Bachelor: Students Cautious About Saying 'I Do'

by Alex Avtgis '11

February 5, 2010

With forecasts predicting chronic unemployment upwards of eight percent for the next decade, the nation is reconsidering its prospects for the future. For many aspiring grooms and brides, this means reassessing the idea of marriage.

According to data from the Ohio Department of Health, the national trend for marriages has been decreasing steadily over the last decade. The rate of marriages has gone down from eight per 1,000 residents in the 1990s, to around six in recent years. Experts predict that the recession could be having an impact.
This does not daunt certain Wabash men, however.
Over the past semester, the campus has seen over eight engagements, with Wabash men such as Colin Ridenour ’10, Marcus Manges ’10, and Anthony Morton ’10 eagerly waiting to tie the knot. For these select individuals, marriage appears to be the ideal strategy to combat the growing uncertainties of America’s recession.
“Despite the unknowns, it’s good to have a sidekick,” Ridenour explained. “To have that support system is very important, and it’s granted by a strong person standing beside you.”
The next year marks a transition time for both he and his fiancé. While Colin plans to attend IU Medical School, his fiancée Brooke is entertaining the idea of attending law school also at IU. Because of the crisis, however, the two are unsure exactly when that will happen.
“I am worried about getting into [medical] school; the recession means more people are applying into graduate programs,” Ridenour said. “There is doubt there, but I am able to find support in our relationship.”
Ridenour is correct in his statement, however, with the last few years bringing a surge of interest in graduate study across America. Test preparation company Kaplan was quoted to have seen a 45 percent increase of interest in their business, law and graduate school preparation programs since September of 2008. As such, graduate programs themselves feel a likewise surge in applications, flooding the market with competition.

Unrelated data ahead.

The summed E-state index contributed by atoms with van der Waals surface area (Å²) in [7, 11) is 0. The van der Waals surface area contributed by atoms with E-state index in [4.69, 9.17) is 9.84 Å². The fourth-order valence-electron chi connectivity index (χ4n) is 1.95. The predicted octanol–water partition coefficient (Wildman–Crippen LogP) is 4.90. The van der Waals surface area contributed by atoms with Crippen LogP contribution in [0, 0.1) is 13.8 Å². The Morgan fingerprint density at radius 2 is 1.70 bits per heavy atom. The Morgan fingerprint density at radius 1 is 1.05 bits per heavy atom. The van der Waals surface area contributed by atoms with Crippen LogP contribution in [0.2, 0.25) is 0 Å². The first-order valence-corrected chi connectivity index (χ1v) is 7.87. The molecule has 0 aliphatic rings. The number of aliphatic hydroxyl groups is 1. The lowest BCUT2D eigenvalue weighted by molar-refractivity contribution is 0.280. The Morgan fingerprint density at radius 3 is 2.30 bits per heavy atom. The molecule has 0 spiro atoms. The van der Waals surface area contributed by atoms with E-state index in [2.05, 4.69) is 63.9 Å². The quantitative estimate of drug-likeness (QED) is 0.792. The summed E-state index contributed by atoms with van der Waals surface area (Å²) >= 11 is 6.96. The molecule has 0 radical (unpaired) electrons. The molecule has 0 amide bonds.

For now, the couple has decided to place the marriage date sometime after his graduation in the spring.
“I wanted to graduate before taking that next step,” he explained. “It is sort of the equivalent of putting too much on your plate at once. I just wanted to be fully committed to my academics at Wabash.”
Several couples have chosen to likewise postpone their marriages until after graduation. Wallies offer varied reasoning, with some quoting the high price of weddings.
“We are paying for the wedding ourselves, but we don’t have a real source of income,” said Anthony Smith. “I want to give her a wedding she’s always wanted, but the more I try and obtain it, the more we’ll have to wait.” Smith and his fiancé, Charity, have a tentative date set in the spring of ’11.
Other Wabash men, such as William Beard ’10 and James-Michael Brazill ’11, decided to go ahead when it came to the actual ceremony. Despite a limited budget, the Brazills’ wedding coincided with Halloween this past semester, and was enjoyed by its many attendees, including both faculty and students.
“Stephanie planned our wedding for much cheaper than we had imagined,” James described. “As a result, we got to invite a lot of friends and family, and had a great time.”
Likewise, Chris and his fiancé, Miri, ushered in the New Year with the first of their two weddings. With the service held in Chris’ home church in Danville, the couple kept it small, in hopes of having a second wedding in the summer.
“We plan to return to Miri’s home in] Korea to have another wedding for her parents,” Beard explained.
Both couples, which currently reside together, do not find many differences between their pre- and post-marriage lifestyles. Nevertheless, living together has affected levels of flexibility.
“Take for example when it comes to studying,” said Brazill. “When I had an assignment due before I got married, I could pick up and go to the library whenever. Now I am conscious of Stephanie’s schedule also, which I try and coincide with as much as possible.”
Anthony Morton and his fiancée, Sarah, who have spent considerable amounts of time together over the last few months, also agree.
“Getting engaged does a lot; you become more mindful of your partner’s feelings,” said Morton. “By the time I get out of school, I will have made a lot of progress in the engagement and in the relationship.”
No matter what stage the relationship is in, however, other students at Wabash choose not to pursue marriage at the present time; the recession still speaks volumes to those with undecided future plans.
“Though I’m certain she would say yes tomorrow, with the whole uncertain money thing, I’ve chosen not to get engaged,” said junior Seth Young ’11.
It is for these people that Beard shared his personal philosophy during the interview.
“You learn [as you go along in life] that you don’t really know anything, so it is kind of pointless to plan ahead; too many variables. You could be prepared for bad things, but there is no way to micromanage your future.”

In photo: James-Michael Brazill and wife Stephanie.


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